The draft legislation, regulations and supporting materials for this measure, Superannuation – improving flexibility for older Australians, are available on the Treasury website.


The Small Business Superannuation Clearing House (SBSCH) is a free service you can use to make super guarantee (SG) contributions. Eligible businesses are those with 19 or fewer employees or an annual aggregated turnover of less than $10 million.

Your business can pay your SG contributions as a single electronic payment to the SBSCH. If you make super payments by EFT or BPAY using your credit card account, you may be charged a fee by your financial institution.

The SBSCH will then distribute the payments to each employee’s super fund. Your SG obligations are met as soon as your payment and instructions are accepted by the SBSCH. The SBSCH is SuperStream compliant.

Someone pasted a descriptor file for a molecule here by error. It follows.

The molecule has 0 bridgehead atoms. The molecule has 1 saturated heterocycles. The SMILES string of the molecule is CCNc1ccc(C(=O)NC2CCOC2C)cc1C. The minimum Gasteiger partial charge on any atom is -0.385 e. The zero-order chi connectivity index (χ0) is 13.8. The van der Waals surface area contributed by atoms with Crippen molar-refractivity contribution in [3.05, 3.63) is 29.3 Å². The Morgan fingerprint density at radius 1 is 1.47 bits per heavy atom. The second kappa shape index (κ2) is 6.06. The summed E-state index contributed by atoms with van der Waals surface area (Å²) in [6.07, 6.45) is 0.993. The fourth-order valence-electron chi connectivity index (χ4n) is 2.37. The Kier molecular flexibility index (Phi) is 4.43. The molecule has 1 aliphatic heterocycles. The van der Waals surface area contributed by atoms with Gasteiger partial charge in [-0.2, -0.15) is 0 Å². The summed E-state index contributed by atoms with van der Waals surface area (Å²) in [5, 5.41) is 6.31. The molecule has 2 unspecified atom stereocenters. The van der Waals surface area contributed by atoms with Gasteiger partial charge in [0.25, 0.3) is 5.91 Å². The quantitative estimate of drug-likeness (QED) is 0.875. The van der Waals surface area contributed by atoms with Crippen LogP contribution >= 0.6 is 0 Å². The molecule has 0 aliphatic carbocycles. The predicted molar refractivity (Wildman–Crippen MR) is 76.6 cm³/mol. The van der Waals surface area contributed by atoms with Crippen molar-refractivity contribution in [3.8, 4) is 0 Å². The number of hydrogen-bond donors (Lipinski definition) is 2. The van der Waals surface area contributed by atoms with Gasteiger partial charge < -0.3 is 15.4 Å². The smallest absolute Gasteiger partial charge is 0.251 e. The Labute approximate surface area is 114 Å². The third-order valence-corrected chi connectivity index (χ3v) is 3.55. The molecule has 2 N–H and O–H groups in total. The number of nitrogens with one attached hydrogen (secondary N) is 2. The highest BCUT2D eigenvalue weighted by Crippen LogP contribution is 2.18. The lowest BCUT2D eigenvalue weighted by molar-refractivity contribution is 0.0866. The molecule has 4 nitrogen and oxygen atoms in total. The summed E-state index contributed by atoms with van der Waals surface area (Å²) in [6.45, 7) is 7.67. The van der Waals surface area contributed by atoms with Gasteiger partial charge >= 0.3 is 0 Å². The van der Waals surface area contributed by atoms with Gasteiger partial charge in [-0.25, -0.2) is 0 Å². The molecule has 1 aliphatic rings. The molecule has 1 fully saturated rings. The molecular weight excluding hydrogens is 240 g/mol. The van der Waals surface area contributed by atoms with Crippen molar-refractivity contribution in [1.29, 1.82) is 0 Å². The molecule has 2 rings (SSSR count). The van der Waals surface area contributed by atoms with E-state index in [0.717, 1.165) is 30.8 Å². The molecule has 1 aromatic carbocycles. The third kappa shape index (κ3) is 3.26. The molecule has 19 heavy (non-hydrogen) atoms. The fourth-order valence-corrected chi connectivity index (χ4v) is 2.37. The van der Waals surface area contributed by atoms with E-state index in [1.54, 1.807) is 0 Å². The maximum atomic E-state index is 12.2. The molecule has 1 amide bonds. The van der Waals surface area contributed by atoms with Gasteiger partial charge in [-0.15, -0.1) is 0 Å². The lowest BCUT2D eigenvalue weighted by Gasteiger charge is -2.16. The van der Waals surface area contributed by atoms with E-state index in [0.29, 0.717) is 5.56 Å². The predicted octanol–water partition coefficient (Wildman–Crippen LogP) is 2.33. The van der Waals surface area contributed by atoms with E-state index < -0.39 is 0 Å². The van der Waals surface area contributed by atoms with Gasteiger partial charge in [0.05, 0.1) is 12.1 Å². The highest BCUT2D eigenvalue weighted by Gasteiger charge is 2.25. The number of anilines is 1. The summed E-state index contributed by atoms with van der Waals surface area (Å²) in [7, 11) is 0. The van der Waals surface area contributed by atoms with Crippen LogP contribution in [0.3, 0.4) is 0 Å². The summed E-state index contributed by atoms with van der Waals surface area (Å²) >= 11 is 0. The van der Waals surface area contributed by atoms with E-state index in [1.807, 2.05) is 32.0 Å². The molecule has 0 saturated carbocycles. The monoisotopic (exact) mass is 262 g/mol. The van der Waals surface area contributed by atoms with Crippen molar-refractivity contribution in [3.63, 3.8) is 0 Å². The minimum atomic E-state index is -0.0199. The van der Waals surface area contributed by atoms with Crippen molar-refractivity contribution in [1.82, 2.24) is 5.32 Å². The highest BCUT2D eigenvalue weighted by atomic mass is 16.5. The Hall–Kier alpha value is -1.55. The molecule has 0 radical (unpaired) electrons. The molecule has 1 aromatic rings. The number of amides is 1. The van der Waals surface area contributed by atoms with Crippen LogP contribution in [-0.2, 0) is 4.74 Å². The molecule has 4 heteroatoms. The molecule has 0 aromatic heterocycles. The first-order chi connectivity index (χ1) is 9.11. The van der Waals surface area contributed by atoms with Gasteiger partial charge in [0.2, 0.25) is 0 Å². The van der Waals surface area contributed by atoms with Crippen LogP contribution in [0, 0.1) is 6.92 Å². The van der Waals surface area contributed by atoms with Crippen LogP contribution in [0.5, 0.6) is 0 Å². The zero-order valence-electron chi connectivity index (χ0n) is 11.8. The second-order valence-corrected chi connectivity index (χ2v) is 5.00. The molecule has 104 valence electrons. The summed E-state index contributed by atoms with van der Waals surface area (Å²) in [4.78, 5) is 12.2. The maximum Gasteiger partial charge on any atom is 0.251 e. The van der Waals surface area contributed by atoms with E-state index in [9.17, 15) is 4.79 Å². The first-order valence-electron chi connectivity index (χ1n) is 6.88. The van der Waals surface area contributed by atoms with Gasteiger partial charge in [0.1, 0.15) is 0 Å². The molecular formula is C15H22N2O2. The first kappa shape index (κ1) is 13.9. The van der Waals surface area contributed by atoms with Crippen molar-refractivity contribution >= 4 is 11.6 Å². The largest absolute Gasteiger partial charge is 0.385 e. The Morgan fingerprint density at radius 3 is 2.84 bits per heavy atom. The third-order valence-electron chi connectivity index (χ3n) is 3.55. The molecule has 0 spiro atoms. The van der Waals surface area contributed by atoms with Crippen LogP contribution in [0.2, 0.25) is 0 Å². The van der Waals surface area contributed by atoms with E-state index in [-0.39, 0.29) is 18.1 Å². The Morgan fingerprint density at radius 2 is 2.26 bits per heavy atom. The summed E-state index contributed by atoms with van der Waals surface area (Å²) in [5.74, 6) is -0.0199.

In this event you are not already using this service refer to

If you still require assistance contact this office.


What do the annual salary changes mean for Australian businesses from 1 March 2020 onwards?
Implementing these changes could prove time-consuming and frustrating for employers and employees alike, but failure to follow the 2020 annualised salary changes is a direct breach of the Fair Work Act.

As an employer, you could be fined and if the wage theft bill passes, could even be sentenced to jail time.

Over 1 mil. Australian businesses have staff employed under at least 1 of these awards, putting thousands of business owners at risk. The chances of these changes affecting you are pretty much certain. And, with a wage theft bill on the horizon, failure to follow procedure could soon result in company directors facing jail time.

With penalties up to $63,000 and possible jail time, is this a risk you want to take?